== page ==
GDPR on laptop

European consumer groups urge regulators to counter Google tracking

Image credit: Pixabay

Agencies in the Netherlands, Poland and five other European Union countries have asked privacy regulators to take action against Google for allegedly tracking the movements of millions of users, breaching the group’s new privacy law.

Based on research by their Norwegian counterpart, the consumer groups – which include those in the Czech Republic, Greece, Norway, Slovenia and Sweden – have filed complaints about the breach with their respective national data protection authorities.

Consumer lobby group the European Consumer Organisation (BEUC) alleges that Google uses various methods to encourage users to enable the settings ‘location history’ and ‘web and app activity’ which are integrated into all Google user accounts.

Speaking on behalf of the countries’ consumer groups, BEUC said: “These unfair practices leave consumers in the dark about the use of their personal data.

“These practices are not compliant with the General Data Protection Regulation, as Google lacks a valid legal ground for processing the data in question. In particular, the report shows that users' consent provided under these circumstances is not freely given,” it added.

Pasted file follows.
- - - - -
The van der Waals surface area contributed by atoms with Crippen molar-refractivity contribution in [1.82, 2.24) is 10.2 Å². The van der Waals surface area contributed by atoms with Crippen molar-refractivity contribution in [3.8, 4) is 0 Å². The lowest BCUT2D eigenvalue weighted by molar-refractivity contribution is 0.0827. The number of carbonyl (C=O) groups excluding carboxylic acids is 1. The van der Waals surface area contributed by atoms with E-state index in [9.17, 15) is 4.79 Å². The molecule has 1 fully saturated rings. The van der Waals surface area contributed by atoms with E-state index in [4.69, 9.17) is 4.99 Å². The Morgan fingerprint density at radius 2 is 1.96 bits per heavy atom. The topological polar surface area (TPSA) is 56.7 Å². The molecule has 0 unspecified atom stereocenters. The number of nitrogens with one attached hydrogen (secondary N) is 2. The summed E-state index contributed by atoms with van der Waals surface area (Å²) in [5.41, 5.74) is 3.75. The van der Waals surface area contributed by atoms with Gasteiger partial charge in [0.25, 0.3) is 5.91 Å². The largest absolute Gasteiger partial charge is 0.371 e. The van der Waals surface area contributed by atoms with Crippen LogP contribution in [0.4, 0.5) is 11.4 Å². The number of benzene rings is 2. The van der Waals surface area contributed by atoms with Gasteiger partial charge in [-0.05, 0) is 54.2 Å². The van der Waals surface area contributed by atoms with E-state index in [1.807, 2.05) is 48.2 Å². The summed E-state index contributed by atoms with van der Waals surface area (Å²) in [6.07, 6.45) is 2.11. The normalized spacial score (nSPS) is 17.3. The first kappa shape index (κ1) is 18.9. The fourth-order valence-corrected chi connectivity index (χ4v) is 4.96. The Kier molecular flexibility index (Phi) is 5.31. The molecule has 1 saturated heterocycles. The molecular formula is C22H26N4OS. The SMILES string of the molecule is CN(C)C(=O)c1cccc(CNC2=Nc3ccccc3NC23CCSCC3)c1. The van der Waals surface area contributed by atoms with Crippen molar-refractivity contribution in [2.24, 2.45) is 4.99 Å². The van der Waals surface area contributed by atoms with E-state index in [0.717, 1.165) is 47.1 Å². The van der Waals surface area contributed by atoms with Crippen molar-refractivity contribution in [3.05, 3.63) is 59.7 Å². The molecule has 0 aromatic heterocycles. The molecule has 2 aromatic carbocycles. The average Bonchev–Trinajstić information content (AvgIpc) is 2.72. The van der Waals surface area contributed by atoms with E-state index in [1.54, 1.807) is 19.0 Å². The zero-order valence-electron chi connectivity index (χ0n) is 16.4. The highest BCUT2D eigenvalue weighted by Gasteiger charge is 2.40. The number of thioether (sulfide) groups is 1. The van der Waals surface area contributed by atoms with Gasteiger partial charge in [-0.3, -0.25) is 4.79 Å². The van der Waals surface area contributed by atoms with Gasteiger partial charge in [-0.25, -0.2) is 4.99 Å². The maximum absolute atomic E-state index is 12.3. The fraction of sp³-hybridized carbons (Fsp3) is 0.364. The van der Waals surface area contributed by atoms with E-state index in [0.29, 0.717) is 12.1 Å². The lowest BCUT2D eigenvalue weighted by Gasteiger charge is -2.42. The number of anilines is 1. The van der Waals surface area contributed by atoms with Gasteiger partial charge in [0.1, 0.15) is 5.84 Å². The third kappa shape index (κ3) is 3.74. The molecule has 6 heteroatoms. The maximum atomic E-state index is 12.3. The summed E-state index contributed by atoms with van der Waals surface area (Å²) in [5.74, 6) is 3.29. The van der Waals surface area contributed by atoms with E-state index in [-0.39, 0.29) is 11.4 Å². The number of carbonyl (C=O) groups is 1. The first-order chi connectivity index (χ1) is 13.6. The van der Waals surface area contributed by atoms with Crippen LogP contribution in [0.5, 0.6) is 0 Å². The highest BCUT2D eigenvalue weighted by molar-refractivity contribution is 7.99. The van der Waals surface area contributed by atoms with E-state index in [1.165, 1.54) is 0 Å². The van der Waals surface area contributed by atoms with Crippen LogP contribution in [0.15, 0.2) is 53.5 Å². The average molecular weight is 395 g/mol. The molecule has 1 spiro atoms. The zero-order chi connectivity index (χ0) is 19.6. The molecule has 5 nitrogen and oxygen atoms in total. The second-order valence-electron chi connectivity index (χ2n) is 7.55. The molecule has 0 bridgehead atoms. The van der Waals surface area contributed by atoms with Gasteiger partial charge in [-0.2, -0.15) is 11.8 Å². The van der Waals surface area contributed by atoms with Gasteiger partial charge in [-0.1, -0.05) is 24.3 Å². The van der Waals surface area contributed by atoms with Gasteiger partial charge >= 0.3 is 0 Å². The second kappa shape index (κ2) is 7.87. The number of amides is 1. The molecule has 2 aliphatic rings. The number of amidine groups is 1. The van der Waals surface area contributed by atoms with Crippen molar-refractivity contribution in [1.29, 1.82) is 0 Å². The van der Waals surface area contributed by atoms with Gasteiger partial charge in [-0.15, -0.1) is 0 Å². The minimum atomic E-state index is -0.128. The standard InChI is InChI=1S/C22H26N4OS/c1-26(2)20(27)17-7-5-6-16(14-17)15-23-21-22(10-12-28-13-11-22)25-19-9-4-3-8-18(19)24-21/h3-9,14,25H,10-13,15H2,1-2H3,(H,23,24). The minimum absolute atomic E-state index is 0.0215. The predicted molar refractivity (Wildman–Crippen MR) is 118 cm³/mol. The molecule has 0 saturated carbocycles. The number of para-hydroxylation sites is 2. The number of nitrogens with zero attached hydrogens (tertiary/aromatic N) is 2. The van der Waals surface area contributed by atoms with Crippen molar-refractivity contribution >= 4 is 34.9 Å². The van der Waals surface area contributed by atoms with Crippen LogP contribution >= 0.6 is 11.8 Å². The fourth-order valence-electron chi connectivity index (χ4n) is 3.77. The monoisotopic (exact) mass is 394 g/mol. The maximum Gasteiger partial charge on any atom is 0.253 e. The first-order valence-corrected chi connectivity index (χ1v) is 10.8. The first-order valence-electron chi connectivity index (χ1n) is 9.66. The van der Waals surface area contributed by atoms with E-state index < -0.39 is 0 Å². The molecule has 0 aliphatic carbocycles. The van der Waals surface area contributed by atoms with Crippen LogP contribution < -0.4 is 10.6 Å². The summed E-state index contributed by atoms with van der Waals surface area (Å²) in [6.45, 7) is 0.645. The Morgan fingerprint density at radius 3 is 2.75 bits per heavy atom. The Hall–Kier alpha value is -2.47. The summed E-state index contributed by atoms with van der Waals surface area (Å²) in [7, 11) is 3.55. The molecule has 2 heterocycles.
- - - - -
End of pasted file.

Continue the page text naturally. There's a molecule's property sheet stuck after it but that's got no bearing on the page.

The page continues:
GDPR, which allows users to control their data, foresees fines of up to 4 per cent of global revenues for companies that break the rules, with Google already facing a lawsuit in the United States for allegedly tracking phone users despite privacy settings.

In response to the complaints, a Google spokesman said: “Location History is turned off by default, and you can edit, delete, or pause it at any time. If it’s on, it helps improve services like predicted traffic on your commute.

“If you pause it, we make clear that – depending on your individual phone and app settings – we might still collect and use location data to improve your Google experience.

“We’re constantly working to improve our controls, and we'll be reading this report closely to see if there are things we can take on board,” he said.

In related news, human rights organisation Amnesty International has announced a new protest campaign, calling on Google to cancel its controversial plan to launch a censored search engine in China, a move that Google’s CEO publicly acknowledged in October.

On Monday, Amnesty launched a petition against the search engine and said it will stage demonstrations outside Google offices in the UK, the US, Australia, Canada, Germany, Hong Kong, the Netherlands and Spain.

It claimed in a statement that Google’s plan for China would “irreparably damage internet users’ trust in the tech company,” and, “would set a dangerous precedent for tech companies enabling rights abuses by governments.”

In August, an investigation by the Associated Press found that many Google-run services continue to store location data, even when the user picks a privacy setting that explicitly says that it will prevent Google from collecting and storing this data.

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